May 3, 2005 

WORCESTER, Mass.- The National Academy of Sciences today announced that it has elected University of Massachusetts Medical School's Craig C. Mello, PhD, to its membership in recognition of his distinguished work in original research. Election to the Academy, which was established in 1863 by a congressional act of incorporation signed by Abraham Lincoln, is considered one of the highest honors that can be accorded a U.S. scientist or engineer. 

Mello was recognized by the Academy for his work in the discovery of RNA interference. In 1998, Mello and colleague Andrew Fire, PhD, now of Stanford University, published research findings in Nature demonstrating that a particular form of ribonucleic acid-RNA, the cellular material responsible for the transmission of genetic information-can silence targeted genes. 

This RNAi process offers astounding potential for understanding and manipulating the cellular basis of human disease, and RNAi is now the state-of-the-art method by which scientists can "knock down" the expression of specific genes to thus define the biological functions of those genes.  Just as important has been the finding that RNAi is a normal process of genetic regulation that takes place during development, opening a new window on developmental gene regulation.  

"It is exceptionally unusual for a young scientist to be nominated for membership in the Academy and elected so quickly," said Aaron Lazare, MD, Chancellor and Dean of UMMS. "But then, Craig Mello is an exceptional scientist whose work has had a profound impact onlaboratories worldwide, where the technology has greatly expanded scientific understanding of the mysteries of the human body in the quest to conquer disease." 

Since Drs. Mello and Fire's seminal publication describing their breakthrough, RNAi has swept through laboratories around the world, changing the way many biomedical researchers work. Outside UMMS laboratories, companies at the forefront of pharmaceutical innovation are using RNAi technology to aid in their development of treatments for disease. At UMMS, researchers are taking full advantage of RNAi technology to speed investigation into a variety of diseases such as diabetes, cancer, ALS and HIV/AIDS.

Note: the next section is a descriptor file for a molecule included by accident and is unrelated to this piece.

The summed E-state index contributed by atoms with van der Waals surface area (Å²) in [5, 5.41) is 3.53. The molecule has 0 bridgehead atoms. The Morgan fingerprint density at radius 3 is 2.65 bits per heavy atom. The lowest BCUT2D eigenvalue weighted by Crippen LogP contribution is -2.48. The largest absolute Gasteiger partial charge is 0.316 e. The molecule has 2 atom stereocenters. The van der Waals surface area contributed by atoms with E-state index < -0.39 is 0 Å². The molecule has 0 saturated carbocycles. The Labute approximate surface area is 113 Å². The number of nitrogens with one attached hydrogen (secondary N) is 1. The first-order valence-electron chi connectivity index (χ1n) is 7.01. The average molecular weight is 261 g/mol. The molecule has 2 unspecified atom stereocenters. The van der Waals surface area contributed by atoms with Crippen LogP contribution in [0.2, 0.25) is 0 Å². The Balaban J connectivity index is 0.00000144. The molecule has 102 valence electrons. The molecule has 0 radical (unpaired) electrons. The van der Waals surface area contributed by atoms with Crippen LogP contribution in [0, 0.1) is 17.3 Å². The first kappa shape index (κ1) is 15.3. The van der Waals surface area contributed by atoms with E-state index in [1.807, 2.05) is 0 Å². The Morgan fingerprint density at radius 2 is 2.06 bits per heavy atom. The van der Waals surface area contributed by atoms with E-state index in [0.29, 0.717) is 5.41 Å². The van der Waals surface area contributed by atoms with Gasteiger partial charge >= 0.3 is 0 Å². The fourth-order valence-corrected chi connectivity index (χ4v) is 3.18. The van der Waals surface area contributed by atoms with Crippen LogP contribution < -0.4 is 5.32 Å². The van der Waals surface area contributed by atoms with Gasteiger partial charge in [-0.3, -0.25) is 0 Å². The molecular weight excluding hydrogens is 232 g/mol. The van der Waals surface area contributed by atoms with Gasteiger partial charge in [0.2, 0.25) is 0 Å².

Mello and Fire's discovery has garnered numerous honors. Earlier this year, the pair received two prestigious scientific accolades — Brandeis’ 2005 Lewis S. Rosenstiel Award for Distinguished Work in Medical Research and the Canadian government’s 2005 Gairdner International Award. In addition, both received the National Academy of Sciences Award in Molecular Biology and the Wiley Prize in the Biomedical Sciences in 2003.  Their RNAi finding also was named the 2002 "Breakthrough of the Year" by Science magazine and, remarkably, was also on Science's list of the top 10 scientific advances in 2003. 

Mello, a Howard Hughes Medical Institute Investigator, holds his BS in biochemistry from Brown University and his PhD in Cellular and Developmental Biology from Harvard University. He was a postdoctoral fellow at the Fred Hutchinson Cancer Research Center before coming to Worcester to join UMMS in 1995.  He is also a 1995 Pew Scholar in the Biomedical Sciences. His work so inspired philanthropists John F. "Jack" Blais and wife Shelley that they contributed a $3 million gift in October 2003 to establish the Blais University Chair in Molecular Medicine to assist Mello in his future research endeavors.  

The National Academy of Sciences is a private organization of scientists and engineers dedicated to the furtherance of science and its use for the general welfare. The Academy, which acts as an official adviser to the federal government, upon request, in any matter of science or technology, this year elected 72 new members and 18 foreign associates from 14 countries, bringing the total number of active members to 1,976. Additional information about the institution is available on the Internet at . 

For more information, contact: 

University of Massachusetts Medical School Public Affairs:
Mark L. Shelton, Associate Vice Chancellor for University Relations, 508-856-2000
Alison Duffy, News Media Associate, 508-856-2000

More Information on Dr. Mello: 

The University of Massachusetts Medical School, one of the fastest growing academic health centers in the country, has built a reputation as a world- class research institution, consistently producing noteworthy advances in clinical and basic research. The Medical School attracts more than $167 million in research funding annually, 80% of which comes from federal funding sources. Research funding enables UMMS scientists to explore human disease from the molecular level to large-scale clinical trials. Basic and clinical research leads to new approaches for diagnosis, treatment and prevention of disease. Visit for additional information.